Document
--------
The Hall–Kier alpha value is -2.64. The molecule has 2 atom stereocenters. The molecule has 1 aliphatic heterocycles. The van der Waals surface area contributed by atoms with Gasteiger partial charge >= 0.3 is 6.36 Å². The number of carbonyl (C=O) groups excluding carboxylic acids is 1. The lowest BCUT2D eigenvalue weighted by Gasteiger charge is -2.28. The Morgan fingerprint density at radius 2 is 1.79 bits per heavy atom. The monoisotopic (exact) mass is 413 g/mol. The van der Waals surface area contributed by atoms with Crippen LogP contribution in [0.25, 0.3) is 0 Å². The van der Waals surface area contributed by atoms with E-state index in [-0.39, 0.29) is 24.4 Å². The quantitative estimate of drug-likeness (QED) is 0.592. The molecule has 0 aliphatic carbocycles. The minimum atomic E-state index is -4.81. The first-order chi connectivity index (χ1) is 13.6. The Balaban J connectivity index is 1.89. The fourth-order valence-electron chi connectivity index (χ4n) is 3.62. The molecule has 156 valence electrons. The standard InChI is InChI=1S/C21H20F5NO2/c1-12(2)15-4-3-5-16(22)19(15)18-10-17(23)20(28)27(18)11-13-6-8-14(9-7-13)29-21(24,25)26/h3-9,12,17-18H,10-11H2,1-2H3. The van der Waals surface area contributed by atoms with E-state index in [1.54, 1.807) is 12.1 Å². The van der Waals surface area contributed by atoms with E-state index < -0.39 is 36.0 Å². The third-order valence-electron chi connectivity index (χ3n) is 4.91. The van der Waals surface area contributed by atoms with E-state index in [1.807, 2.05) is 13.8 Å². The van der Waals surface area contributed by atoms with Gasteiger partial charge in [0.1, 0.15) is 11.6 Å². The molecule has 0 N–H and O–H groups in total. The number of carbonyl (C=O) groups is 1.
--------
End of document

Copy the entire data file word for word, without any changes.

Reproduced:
The Hall–Kier alpha value is -2.64. The molecule has 2 atom stereocenters. The molecule has 1 aliphatic heterocycles. The van der Waals surface area contributed by atoms with Gasteiger partial charge >= 0.3 is 6.36 Å². The number of carbonyl (C=O) groups excluding carboxylic acids is 1. The lowest BCUT2D eigenvalue weighted by Gasteiger charge is -2.28. The Morgan fingerprint density at radius 2 is 1.79 bits per heavy atom. The monoisotopic (exact) mass is 413 g/mol. The van der Waals surface area contributed by atoms with Crippen LogP contribution in [0.25, 0.3) is 0 Å². The van der Waals surface area contributed by atoms with E-state index in [-0.39, 0.29) is 24.4 Å². The quantitative estimate of drug-likeness (QED) is 0.592. The molecule has 0 aliphatic carbocycles. The minimum atomic E-state index is -4.81. The first-order chi connectivity index (χ1) is 13.6. The Balaban J connectivity index is 1.89. The fourth-order valence-electron chi connectivity index (χ4n) is 3.62. The molecule has 156 valence electrons. The standard InChI is InChI=1S/C21H20F5NO2/c1-12(2)15-4-3-5-16(22)19(15)18-10-17(23)20(28)27(18)11-13-6-8-14(9-7-13)29-21(24,25)26/h3-9,12,17-18H,10-11H2,1-2H3. The van der Waals surface area contributed by atoms with E-state index in [1.54, 1.807) is 12.1 Å². The van der Waals surface area contributed by atoms with E-state index < -0.39 is 36.0 Å². The third-order valence-electron chi connectivity index (χ3n) is 4.91. The van der Waals surface area contributed by atoms with E-state index in [1.807, 2.05) is 13.8 Å². The van der Waals surface area contributed by atoms with Gasteiger partial charge in [0.1, 0.15) is 11.6 Å². The molecule has 0 N–H and O–H groups in total. The number of carbonyl (C=O) groups is 1.